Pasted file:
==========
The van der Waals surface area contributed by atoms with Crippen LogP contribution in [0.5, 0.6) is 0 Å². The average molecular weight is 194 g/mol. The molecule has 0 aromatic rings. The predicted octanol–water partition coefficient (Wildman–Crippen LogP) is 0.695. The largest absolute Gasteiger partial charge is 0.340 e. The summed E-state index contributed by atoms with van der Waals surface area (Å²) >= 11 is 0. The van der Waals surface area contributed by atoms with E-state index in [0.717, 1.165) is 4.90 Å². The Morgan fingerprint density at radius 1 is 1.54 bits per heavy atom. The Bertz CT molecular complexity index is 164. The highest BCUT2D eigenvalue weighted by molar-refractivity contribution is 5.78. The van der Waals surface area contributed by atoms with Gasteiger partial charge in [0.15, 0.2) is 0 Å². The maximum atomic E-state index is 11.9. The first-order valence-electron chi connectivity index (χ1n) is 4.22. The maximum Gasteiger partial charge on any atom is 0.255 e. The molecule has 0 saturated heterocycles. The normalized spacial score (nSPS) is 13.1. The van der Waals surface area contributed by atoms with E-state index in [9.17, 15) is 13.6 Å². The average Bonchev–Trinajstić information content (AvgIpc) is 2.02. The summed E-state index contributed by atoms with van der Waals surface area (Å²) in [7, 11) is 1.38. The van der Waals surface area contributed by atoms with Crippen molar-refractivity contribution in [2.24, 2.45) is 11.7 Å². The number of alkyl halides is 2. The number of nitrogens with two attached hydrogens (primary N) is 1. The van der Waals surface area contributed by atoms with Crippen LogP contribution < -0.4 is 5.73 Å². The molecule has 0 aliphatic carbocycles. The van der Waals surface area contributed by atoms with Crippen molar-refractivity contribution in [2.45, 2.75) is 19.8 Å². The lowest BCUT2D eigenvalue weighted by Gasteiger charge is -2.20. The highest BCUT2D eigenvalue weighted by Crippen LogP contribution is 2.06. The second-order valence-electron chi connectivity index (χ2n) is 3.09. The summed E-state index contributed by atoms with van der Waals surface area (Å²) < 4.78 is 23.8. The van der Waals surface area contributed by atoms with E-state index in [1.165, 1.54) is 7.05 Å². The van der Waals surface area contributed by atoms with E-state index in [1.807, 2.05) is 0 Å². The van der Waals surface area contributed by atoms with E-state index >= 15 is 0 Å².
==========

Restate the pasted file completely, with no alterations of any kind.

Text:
The van der Waals surface area contributed by atoms with Crippen LogP contribution in [0.5, 0.6) is 0 Å². The average molecular weight is 194 g/mol. The molecule has 0 aromatic rings. The predicted octanol–water partition coefficient (Wildman–Crippen LogP) is 0.695. The largest absolute Gasteiger partial charge is 0.340 e. The summed E-state index contributed by atoms with van der Waals surface area (Å²) >= 11 is 0. The van der Waals surface area contributed by atoms with E-state index in [0.717, 1.165) is 4.90 Å². The Morgan fingerprint density at radius 1 is 1.54 bits per heavy atom. The Bertz CT molecular complexity index is 164. The highest BCUT2D eigenvalue weighted by molar-refractivity contribution is 5.78. The van der Waals surface area contributed by atoms with Gasteiger partial charge in [0.15, 0.2) is 0 Å². The maximum atomic E-state index is 11.9. The first-order valence-electron chi connectivity index (χ1n) is 4.22. The maximum Gasteiger partial charge on any atom is 0.255 e. The molecule has 0 saturated heterocycles. The normalized spacial score (nSPS) is 13.1. The van der Waals surface area contributed by atoms with E-state index in [9.17, 15) is 13.6 Å². The average Bonchev–Trinajstić information content (AvgIpc) is 2.02. The summed E-state index contributed by atoms with van der Waals surface area (Å²) in [7, 11) is 1.38. The van der Waals surface area contributed by atoms with Crippen molar-refractivity contribution in [2.24, 2.45) is 11.7 Å². The number of alkyl halides is 2. The number of nitrogens with two attached hydrogens (primary N) is 1. The van der Waals surface area contributed by atoms with Crippen LogP contribution < -0.4 is 5.73 Å². The molecule has 0 aliphatic carbocycles. The van der Waals surface area contributed by atoms with Crippen molar-refractivity contribution in [2.45, 2.75) is 19.8 Å². The lowest BCUT2D eigenvalue weighted by Gasteiger charge is -2.20. The highest BCUT2D eigenvalue weighted by Crippen LogP contribution is 2.06. The second-order valence-electron chi connectivity index (χ2n) is 3.09. The summed E-state index contributed by atoms with van der Waals surface area (Å²) < 4.78 is 23.8. The van der Waals surface area contributed by atoms with E-state index in [1.165, 1.54) is 7.05 Å². The van der Waals surface area contributed by atoms with E-state index in [1.807, 2.05) is 0 Å². The van der Waals surface area contributed by atoms with E-state index >= 15 is 0 Å².